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Related terms: Phobia, social, Social Phobia, Social Anxiety

Early Emotional Support May Help Kids Manage Feelings Later

Posted 4 days ago by Drugs.com

TUESDAY, April 26, 2016 – Preschoolers given higher levels of emotional support from moms, dads or other caregivers tend to have better emotional health during their childhood and teen years, a new study suggests. The researchers saw increased growth in a brain region known as the hippocampus in children who were highly supported at preschool age. The hippocampus is involved in emotion, learning and memory formation. Reductions in hippocampus volume have been linked with worse emotional health and unhealthy coping, the study authors said. "Support during the preschool period seems critical to healthy brain development, and healthy brain development is important for healthy emotional functioning," said study leader Dr. Joan Luby. She's a professor of child psychiatry at Washington University in St. Louis. The researchers reported that they didn't see changes in the volume of the ... Read more

Related support groups: Depression, Anxiety, Anxiety and Stress, Social Anxiety Disorder, Schizophrenia, Schizoaffective Disorder, Oppositional Defiant Disorder, Agitation, Psychosis, Psychiatric Disorders, Dysthymia, Agitated State, Executive Function Disorder

No Link Between Anti-Smoking Drugs, Mental Health Issues: Study

Posted 8 days ago by Drugs.com

FRIDAY, April 22, 2016 – The anti-smoking drugs Chantix (varenicline) and Wellbutrin (bupropion) don't appear to raise the risk of serious mental health disorders such as depression, anxiety and suicidal thoughts, a new study suggests. "Clinical guidelines recommend that the most effective way to give up smoking is smoking cessation medication and counseling. However, smokers do not use these services enough, in part due to concerns that the medications may not be safe," said lead author Dr. Robert Anthenelli, professor of psychiatry at University of California, San Diego. The new study, published April 22 in The Lancet, should help ease those concerns for patients, the researchers said. The study was requested by the U.S. Food and Drug Administration due to concerns about the safety of the drugs used to help people quit smoking. Funding was provided by drug makers Pfizer (which makes ... Read more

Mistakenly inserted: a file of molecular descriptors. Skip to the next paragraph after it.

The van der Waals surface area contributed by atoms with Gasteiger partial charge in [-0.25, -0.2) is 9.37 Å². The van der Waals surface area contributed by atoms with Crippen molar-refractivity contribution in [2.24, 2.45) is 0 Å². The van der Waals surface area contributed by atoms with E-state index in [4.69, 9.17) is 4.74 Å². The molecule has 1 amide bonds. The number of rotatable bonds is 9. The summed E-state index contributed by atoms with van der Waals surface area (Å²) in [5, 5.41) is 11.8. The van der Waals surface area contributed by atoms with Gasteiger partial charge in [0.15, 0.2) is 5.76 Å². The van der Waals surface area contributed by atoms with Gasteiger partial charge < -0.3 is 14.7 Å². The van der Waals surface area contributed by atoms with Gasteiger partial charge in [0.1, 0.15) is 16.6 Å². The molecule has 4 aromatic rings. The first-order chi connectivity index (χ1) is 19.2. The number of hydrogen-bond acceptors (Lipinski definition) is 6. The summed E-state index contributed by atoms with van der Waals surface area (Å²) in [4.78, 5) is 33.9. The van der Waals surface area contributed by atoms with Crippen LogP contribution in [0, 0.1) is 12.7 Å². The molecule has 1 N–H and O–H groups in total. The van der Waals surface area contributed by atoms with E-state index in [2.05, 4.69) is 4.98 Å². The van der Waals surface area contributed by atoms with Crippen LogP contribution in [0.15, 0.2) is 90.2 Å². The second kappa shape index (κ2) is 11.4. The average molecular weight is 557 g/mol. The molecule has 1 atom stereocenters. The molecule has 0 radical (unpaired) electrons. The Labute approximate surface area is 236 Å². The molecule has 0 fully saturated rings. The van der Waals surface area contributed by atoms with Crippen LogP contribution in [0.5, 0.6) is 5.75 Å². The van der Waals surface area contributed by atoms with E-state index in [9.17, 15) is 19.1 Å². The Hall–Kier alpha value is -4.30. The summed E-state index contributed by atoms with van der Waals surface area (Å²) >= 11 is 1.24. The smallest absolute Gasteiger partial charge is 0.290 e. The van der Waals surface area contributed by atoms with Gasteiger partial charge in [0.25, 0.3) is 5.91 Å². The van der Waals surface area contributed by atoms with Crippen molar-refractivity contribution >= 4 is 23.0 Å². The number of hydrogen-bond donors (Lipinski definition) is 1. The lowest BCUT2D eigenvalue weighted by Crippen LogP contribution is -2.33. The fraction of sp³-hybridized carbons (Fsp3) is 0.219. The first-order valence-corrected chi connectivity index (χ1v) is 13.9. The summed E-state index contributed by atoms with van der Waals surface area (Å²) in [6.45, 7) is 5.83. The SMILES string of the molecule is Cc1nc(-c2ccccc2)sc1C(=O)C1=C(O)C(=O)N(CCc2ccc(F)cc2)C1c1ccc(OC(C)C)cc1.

Related support groups: Depression, Anxiety, Anxiety and Stress, Wellbutrin, Social Anxiety Disorder, Major Depressive Disorder, Bupropion, Smoking, Chantix, Schizophrenia, Wellbutrin XL, Contrave, Smoking Cessation, Wellbutrin SR, Agitation, Nicotine, Psychosis, Eating Disorder, Zyban, Psychiatric Disorders

Eating Disorders Seem More Common in Schools Where Girls Predominate

Posted 10 days ago by Drugs.com